Born in 1905 in Wyecombe Ont., Pickersgill was raised on a Manitoba farm. The Oxford-educated student breezed through school and university and began teaching history at Wesley College in Winnipeg in 1929.
At the urging of John W. Dafoe, then editor of the Winnipeg Free Press, Pickersgill wrote the competitive entrance exam for the foreign service and got the highest marks of the 200 candidates. Within months of joining the Department of External Affairs, he was seconded to Prime Minister King's office as an adviser.
"He quickly developed a particular understanding of Mr. King who was a very complex man but he developed a better understanding of him than anyone else," said Robertson.
Pickersgill remained with King until he retired and has been widely credited with developing the concept of the family allowance scheme; playing a leading role in the negotiations that brought Newfoundland into Confederation; and in developing the reconstruction program of post-war Canada.
Louis St. Laurent, who succeeded King as Liberal prime minister, kept Pickersgill on as his principal secretary and later made him clerk of the Privy Council and secretary to cabinet.
It was during this period that former Newfoundland premier Joey Smallwood, impressed by Pickersgill's performance during the province's Confederation negotiations, persuaded him to run for office. In 1953, Pickersgill ran in the isolated Newfoundland riding of Bonavista-Twillingate, a seat he would hold for 14 years. And many said he became more of a Newfoundlander than many Newfoundlanders, touring his isolated constituency on his schooner, the Millie Ford.
"He fell in love with Newfoundland and his constituency fell in love with him and he was elected in every election after that," said Robertson.
Pickersgill joined the St. Laurent cabinet, where he quickly became known for his encyclopedic knowledge of House rules that distinguished him as a formidable political opponent. When former Conservative leader George Drew once tried to reprimand him for his repeated interruptions, Pickersgill shot back:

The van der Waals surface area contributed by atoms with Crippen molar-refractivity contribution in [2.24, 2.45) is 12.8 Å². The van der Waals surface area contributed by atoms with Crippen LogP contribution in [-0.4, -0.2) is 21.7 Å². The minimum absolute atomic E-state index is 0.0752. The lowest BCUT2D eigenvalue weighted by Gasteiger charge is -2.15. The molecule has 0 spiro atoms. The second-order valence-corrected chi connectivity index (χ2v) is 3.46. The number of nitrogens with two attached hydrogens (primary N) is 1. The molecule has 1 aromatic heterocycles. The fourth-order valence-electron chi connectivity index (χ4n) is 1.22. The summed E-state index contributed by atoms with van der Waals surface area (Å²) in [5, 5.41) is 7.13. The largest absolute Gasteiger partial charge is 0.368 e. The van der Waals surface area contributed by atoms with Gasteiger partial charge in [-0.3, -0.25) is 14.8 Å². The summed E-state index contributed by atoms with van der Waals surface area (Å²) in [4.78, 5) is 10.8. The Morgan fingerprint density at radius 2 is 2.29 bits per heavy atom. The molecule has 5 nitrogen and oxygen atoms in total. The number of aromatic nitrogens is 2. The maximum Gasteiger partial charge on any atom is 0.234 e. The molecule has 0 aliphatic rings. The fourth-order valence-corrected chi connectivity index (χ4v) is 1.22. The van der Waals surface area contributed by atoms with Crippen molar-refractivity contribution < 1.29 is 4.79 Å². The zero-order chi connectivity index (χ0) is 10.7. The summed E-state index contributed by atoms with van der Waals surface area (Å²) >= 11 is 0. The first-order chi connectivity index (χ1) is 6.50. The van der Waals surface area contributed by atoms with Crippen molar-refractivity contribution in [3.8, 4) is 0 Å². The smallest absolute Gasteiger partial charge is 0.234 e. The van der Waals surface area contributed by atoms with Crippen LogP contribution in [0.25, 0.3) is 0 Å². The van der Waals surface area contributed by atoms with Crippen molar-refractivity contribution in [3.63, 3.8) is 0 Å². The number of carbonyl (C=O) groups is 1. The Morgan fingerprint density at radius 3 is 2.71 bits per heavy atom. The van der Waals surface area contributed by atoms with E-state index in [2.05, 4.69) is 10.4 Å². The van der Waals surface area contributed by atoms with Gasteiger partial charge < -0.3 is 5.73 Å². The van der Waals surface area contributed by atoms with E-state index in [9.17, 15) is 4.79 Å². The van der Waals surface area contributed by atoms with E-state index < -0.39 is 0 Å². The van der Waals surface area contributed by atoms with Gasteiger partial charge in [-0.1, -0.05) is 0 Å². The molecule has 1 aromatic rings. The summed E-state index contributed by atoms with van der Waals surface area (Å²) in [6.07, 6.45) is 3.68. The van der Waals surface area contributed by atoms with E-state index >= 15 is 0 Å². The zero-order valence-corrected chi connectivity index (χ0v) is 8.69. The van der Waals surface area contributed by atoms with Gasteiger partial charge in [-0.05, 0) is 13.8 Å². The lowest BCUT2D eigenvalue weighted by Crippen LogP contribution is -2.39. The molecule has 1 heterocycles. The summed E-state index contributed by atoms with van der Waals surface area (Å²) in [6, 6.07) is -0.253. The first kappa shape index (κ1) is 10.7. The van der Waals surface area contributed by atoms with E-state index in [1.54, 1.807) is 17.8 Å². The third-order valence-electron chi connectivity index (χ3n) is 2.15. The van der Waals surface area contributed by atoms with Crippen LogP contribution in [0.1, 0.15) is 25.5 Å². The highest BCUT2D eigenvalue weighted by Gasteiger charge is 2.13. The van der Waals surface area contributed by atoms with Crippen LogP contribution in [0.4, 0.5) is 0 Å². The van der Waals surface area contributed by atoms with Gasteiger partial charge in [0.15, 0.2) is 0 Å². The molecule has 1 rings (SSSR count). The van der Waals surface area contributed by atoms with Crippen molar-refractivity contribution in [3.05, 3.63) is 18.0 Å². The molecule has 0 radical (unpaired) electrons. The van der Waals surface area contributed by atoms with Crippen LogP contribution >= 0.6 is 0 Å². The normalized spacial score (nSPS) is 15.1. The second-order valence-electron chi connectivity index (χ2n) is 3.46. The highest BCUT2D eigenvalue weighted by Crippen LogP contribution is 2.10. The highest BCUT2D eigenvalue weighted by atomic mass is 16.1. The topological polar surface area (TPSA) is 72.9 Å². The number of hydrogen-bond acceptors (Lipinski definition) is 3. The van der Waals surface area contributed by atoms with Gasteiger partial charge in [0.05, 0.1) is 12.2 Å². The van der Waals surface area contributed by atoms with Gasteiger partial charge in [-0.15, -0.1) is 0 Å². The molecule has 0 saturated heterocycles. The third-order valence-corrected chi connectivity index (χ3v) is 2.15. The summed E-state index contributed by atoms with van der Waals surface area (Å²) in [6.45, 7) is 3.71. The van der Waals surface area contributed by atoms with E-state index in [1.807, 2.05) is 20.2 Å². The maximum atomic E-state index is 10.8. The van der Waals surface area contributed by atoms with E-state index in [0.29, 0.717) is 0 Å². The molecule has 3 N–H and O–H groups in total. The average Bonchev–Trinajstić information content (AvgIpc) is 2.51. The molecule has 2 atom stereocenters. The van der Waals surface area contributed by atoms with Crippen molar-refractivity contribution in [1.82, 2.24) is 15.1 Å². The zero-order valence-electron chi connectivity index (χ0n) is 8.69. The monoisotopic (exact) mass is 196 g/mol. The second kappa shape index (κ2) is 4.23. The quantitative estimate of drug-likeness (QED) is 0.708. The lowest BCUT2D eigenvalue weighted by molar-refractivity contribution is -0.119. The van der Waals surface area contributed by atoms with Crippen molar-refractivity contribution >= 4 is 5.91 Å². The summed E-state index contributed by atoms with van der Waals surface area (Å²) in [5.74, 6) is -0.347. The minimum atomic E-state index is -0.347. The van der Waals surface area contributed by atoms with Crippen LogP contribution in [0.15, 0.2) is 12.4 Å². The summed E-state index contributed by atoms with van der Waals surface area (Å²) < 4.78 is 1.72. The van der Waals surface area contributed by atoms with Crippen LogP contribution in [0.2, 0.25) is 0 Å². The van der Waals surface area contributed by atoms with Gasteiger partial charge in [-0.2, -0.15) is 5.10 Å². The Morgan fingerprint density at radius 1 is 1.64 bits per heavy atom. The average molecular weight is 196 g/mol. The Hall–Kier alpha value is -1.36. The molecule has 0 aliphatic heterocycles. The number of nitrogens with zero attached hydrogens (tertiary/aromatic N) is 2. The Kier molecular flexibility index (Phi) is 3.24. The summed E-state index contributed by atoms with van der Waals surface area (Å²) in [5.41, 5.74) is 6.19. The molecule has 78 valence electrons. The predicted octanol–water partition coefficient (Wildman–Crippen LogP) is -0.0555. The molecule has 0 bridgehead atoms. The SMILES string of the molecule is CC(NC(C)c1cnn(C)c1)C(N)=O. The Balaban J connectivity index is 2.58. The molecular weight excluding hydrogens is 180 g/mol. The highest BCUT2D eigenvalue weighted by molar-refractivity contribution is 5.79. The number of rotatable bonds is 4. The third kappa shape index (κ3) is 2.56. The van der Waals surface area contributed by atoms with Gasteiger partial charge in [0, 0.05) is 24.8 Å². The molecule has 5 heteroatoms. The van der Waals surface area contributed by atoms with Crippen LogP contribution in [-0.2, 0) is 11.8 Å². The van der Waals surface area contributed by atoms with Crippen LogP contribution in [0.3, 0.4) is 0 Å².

"I submit sir, that it has never been a rule of the House that honourable members have to submit quietly to being bored."
Pickersgill held various cabinet posts, including minister of citizenship and immigration and minister of transport in the Pearson government before leaving politics in 1967 to become president of the Canadian Transport Commission.
Sharp said that once of Pickersgill's greatest and proudest achievements was opening up post-war Canada's borders to immigration. As immigration minister, he personally helped arrange visas for hundreds of Hungarians who fled to Austria after the 1956 revolution attempt to to overthrow the Soviets.
But he was also an ardent nationalist, who got himself into hot water with the ethnic community when, as immigration minister, he said: "I don't believe any immigrant ... no matter where he comes from, or how good he is ... is as good as another Canadian baby."
Throughout his career, Pickersgill the historian and raconteur was always at work. He was a prolific writer whose historical studies of the King-St. Laurent years are considered important for students of Canadian political history. His books included: The Mackenzie King Record; My years with Louis St. Laurent; Seeing Canada Whole: A Memoir and The Road Back: By a Liberal in Opposition.
Pickersgill is survived by his wife Margaret and four children, Jane, Peter, Alan and Ruth.
"He had a wonderful sense of humor, a good turn of phrase, and great sense of the ironic and knew how to deflate the most inflated of people," said Peter.